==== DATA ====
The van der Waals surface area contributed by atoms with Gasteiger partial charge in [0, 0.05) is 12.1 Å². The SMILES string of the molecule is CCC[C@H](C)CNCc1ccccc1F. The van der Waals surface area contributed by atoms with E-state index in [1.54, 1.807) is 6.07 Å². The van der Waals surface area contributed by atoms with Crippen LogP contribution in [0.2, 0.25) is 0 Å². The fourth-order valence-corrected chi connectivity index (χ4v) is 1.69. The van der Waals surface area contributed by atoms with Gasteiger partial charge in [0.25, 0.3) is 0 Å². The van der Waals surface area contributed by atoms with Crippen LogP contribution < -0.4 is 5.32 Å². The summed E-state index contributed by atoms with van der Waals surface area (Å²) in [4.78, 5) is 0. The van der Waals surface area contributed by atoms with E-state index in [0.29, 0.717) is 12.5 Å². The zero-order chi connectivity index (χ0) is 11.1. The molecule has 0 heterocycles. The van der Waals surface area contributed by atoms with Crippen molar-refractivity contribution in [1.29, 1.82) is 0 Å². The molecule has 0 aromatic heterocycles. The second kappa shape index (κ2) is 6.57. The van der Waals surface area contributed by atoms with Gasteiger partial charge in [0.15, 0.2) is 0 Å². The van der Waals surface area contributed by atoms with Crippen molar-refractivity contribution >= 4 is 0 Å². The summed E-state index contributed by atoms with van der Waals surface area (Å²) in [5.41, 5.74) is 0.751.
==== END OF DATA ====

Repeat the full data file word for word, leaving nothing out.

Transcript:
The van der Waals surface area contributed by atoms with Gasteiger partial charge in [0, 0.05) is 12.1 Å². The SMILES string of the molecule is CCC[C@H](C)CNCc1ccccc1F. The van der Waals surface area contributed by atoms with E-state index in [1.54, 1.807) is 6.07 Å². The van der Waals surface area contributed by atoms with Crippen LogP contribution in [0.2, 0.25) is 0 Å². The fourth-order valence-corrected chi connectivity index (χ4v) is 1.69. The van der Waals surface area contributed by atoms with Gasteiger partial charge in [0.25, 0.3) is 0 Å². The van der Waals surface area contributed by atoms with Crippen LogP contribution < -0.4 is 5.32 Å². The summed E-state index contributed by atoms with van der Waals surface area (Å²) in [4.78, 5) is 0. The van der Waals surface area contributed by atoms with E-state index in [0.29, 0.717) is 12.5 Å². The zero-order chi connectivity index (χ0) is 11.1. The molecule has 0 heterocycles. The van der Waals surface area contributed by atoms with Crippen molar-refractivity contribution in [1.29, 1.82) is 0 Å². The molecule has 0 aromatic heterocycles. The second kappa shape index (κ2) is 6.57. The van der Waals surface area contributed by atoms with Gasteiger partial charge in [0.15, 0.2) is 0 Å². The van der Waals surface area contributed by atoms with Crippen molar-refractivity contribution >= 4 is 0 Å². The summed E-state index contributed by atoms with van der Waals surface area (Å²) in [5.41, 5.74) is 0.751.